Monday, May 25, 2015

What You Should Be Reading This Summer

Summer reading list.  These three words used to instill panic.  What began as a manageable three books in three months would inevitably become three books in three days.  But somehow in abandoning the "mandatory" title, summer reading has become something I look forward to.  Rather than be holed up watching Netflix, I'd rather be in the park or on the beach curled up with a book (rosé also welcome).  So let's toast to summer water and summer reading!

For suggestions, here are a few of my favorite books I've read this past year.




Widow Basquiat by Jennifer Clement
Let me begin by saying this book is quite unusual in its structure.  Written as a collection of memories from the perspective of Suzanne Mallouk, Basquiat's former lover, author Jennifer Clement describes in haunting prose and poetry various encounters of the tragic young couple.  Peppered throughout, Suzanne writes in first-person her experiences of the same events.  The compilation of stories provides insight into Basquiat's life and New York during the 1980's but also something of a glossary to digest his work. 

The Interestings by Meg Wolitzer
Wolitzer follows a group of kids from a youth arts camp throughout their adult lives, revealing the trajectory of friendships and the manifestation (and lack there of) of creative potential.  She eloquently portrays each individual’s stories and in doing so reveals some of the uglier sides of human nature: jealousy and the role of money and class.


Americanah by Chimamanda Ngozi Adichie
I found myself highlighting several passages throughout my reading of Americanah because of how spot on Adichie is in her discussions of race through her fictional character’s wildly popular blog.  She distinguishes between African-Americans and American-Africans to an audience who typically only conceives of black and white.  She does so without feeling preachy and layers these racial insights with a love story between the two protagonists.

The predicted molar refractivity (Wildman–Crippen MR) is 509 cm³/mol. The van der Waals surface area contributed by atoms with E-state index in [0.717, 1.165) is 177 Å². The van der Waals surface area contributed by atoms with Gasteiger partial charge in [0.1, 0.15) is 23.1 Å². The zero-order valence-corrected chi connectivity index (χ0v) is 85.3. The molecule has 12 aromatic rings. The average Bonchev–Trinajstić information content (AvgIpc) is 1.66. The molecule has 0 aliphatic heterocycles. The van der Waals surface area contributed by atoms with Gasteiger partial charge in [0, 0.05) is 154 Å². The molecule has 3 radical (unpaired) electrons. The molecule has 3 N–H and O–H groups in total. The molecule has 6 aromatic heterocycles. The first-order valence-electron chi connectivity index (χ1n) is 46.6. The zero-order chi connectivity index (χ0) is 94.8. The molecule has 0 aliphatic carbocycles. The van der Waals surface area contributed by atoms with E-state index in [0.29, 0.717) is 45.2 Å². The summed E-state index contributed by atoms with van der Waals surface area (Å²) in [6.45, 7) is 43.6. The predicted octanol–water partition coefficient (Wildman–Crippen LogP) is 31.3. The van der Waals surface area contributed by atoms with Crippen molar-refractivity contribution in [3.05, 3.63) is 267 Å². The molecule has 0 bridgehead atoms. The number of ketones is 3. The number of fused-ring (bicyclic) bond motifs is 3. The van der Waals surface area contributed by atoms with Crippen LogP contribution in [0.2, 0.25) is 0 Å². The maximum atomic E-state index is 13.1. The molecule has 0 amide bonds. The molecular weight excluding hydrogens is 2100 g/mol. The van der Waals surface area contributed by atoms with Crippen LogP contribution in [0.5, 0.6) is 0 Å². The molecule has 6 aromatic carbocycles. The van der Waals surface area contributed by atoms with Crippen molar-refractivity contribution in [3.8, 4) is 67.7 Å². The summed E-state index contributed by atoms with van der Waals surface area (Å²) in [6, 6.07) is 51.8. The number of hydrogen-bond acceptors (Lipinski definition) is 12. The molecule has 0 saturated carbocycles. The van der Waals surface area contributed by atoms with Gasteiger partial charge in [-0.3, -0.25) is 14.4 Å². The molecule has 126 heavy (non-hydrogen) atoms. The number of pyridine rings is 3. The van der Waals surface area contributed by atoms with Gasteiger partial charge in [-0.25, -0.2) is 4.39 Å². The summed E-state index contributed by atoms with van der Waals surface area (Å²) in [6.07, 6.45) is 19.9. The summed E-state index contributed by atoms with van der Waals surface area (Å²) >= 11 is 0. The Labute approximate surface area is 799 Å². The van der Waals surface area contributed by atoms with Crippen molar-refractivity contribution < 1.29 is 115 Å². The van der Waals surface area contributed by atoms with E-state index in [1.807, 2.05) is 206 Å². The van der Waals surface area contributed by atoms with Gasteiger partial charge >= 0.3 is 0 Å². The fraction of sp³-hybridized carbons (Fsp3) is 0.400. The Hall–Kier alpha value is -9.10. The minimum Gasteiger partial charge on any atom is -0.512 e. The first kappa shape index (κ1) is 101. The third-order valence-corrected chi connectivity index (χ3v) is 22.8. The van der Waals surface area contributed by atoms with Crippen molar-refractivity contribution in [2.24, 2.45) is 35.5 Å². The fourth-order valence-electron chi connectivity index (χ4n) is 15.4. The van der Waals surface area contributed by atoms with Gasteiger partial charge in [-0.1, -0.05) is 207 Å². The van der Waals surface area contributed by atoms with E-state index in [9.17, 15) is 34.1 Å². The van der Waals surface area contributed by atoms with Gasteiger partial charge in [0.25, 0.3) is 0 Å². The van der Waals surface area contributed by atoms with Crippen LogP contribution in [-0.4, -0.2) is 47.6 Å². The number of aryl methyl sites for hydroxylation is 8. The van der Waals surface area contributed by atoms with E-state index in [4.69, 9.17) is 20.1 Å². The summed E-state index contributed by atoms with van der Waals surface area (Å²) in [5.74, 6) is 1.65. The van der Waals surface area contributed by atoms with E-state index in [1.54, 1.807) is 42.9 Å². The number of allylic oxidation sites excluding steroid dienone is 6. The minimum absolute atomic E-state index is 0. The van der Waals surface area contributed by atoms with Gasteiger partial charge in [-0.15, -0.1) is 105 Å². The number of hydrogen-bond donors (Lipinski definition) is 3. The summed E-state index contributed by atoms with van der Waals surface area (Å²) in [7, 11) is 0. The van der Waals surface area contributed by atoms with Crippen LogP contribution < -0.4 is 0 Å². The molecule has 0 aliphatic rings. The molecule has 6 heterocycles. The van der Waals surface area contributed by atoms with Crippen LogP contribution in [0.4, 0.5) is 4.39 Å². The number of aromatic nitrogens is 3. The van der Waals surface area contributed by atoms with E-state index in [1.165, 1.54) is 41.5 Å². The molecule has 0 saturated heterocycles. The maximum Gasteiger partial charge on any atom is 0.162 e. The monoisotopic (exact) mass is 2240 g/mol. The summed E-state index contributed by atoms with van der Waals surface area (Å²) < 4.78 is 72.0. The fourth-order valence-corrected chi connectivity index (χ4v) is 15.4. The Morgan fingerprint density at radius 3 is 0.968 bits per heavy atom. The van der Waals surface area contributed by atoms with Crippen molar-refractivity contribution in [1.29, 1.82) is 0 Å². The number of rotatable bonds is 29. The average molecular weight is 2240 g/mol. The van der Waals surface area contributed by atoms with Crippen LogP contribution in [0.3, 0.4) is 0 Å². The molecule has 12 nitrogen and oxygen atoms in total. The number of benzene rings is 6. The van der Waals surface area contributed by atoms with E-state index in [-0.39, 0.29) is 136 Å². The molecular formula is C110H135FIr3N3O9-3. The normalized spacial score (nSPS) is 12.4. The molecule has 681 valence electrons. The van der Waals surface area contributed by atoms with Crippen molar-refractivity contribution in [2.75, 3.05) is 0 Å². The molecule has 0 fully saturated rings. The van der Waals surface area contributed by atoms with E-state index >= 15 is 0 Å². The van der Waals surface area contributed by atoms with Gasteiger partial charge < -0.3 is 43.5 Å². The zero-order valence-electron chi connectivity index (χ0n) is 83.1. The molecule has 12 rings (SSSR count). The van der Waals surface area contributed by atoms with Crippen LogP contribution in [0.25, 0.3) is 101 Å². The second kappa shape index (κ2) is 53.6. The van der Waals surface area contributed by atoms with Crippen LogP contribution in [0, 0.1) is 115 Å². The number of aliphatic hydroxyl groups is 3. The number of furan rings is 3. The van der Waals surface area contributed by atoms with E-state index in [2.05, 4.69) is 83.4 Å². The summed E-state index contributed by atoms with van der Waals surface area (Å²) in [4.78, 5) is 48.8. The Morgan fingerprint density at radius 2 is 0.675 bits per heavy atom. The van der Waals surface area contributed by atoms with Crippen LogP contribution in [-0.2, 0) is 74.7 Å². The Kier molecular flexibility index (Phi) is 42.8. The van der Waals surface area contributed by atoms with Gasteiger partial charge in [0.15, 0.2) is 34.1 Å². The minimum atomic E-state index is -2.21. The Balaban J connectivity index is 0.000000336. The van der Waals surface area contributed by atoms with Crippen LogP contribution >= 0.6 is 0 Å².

The Short and Tragic Life of Robert Peace by Jeff Hobbs
“To read The Short and Tragic Life of Robert Peace, a meticulous and heartfelt account of a brilliant black student from the poverty-stricken streets of Newark, is to see the best of the American dream lived and ultimately, tragically, lost.”  This is the story of an outsider -the resented geek in the hood and the inner city black kid in the Ivy League.  Unfortunately, he never manages to rectify this duality, which contributes to his untimely death.


Steve Jobs by Walter Isaacson
Isaacson manages to tell the riveting story of one of the most interesting personalities and icons of our generation.  He provides extraordinary detail and access into Jobs’ relentlessness and pursuit of perfection.  A personal favorite line is where Isaacson tells the story of Bill Gates visiting Jobs’ Palo Alto home.  “This is where you all live?” Gates says, in awe of its quaintness in comparison to his 66,000 square foot mansion in Washington.
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